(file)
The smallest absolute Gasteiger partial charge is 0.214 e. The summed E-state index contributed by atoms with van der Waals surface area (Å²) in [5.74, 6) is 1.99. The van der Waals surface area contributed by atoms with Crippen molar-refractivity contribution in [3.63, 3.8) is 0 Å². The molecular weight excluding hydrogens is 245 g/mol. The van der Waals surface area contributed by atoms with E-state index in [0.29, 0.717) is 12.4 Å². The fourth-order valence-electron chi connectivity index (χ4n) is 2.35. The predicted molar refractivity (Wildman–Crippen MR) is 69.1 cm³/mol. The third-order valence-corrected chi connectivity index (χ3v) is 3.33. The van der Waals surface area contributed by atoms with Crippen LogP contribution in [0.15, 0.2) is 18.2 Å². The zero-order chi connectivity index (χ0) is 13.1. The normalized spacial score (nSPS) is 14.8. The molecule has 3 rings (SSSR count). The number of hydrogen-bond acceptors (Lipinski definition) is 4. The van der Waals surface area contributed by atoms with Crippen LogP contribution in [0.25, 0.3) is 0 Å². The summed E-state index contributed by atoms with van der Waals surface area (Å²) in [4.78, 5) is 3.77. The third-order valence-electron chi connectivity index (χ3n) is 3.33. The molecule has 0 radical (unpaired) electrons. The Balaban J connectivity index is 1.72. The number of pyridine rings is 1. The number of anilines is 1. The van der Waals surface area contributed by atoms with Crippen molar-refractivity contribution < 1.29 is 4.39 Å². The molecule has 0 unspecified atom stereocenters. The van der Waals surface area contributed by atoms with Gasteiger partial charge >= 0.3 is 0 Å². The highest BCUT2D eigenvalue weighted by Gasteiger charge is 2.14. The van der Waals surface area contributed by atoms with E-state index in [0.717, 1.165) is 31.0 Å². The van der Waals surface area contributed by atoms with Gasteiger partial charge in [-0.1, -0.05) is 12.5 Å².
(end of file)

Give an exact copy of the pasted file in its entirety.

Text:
The smallest absolute Gasteiger partial charge is 0.214 e. The summed E-state index contributed by atoms with van der Waals surface area (Å²) in [5.74, 6) is 1.99. The van der Waals surface area contributed by atoms with Crippen molar-refractivity contribution in [3.63, 3.8) is 0 Å². The molecular weight excluding hydrogens is 245 g/mol. The van der Waals surface area contributed by atoms with E-state index in [0.29, 0.717) is 12.4 Å². The fourth-order valence-electron chi connectivity index (χ4n) is 2.35. The predicted molar refractivity (Wildman–Crippen MR) is 69.1 cm³/mol. The third-order valence-corrected chi connectivity index (χ3v) is 3.33. The van der Waals surface area contributed by atoms with Crippen LogP contribution in [0.15, 0.2) is 18.2 Å². The zero-order chi connectivity index (χ0) is 13.1. The normalized spacial score (nSPS) is 14.8. The molecule has 3 rings (SSSR count). The number of hydrogen-bond acceptors (Lipinski definition) is 4. The van der Waals surface area contributed by atoms with Crippen LogP contribution in [0.25, 0.3) is 0 Å². The summed E-state index contributed by atoms with van der Waals surface area (Å²) in [4.78, 5) is 3.77. The third-order valence-electron chi connectivity index (χ3n) is 3.33. The molecule has 0 radical (unpaired) electrons. The Balaban J connectivity index is 1.72. The number of pyridine rings is 1. The number of anilines is 1. The van der Waals surface area contributed by atoms with Crippen molar-refractivity contribution < 1.29 is 4.39 Å². The molecule has 0 unspecified atom stereocenters. The van der Waals surface area contributed by atoms with Gasteiger partial charge >= 0.3 is 0 Å². The highest BCUT2D eigenvalue weighted by Gasteiger charge is 2.14. The van der Waals surface area contributed by atoms with E-state index in [0.717, 1.165) is 31.0 Å². The van der Waals surface area contributed by atoms with Gasteiger partial charge in [-0.1, -0.05) is 12.5 Å².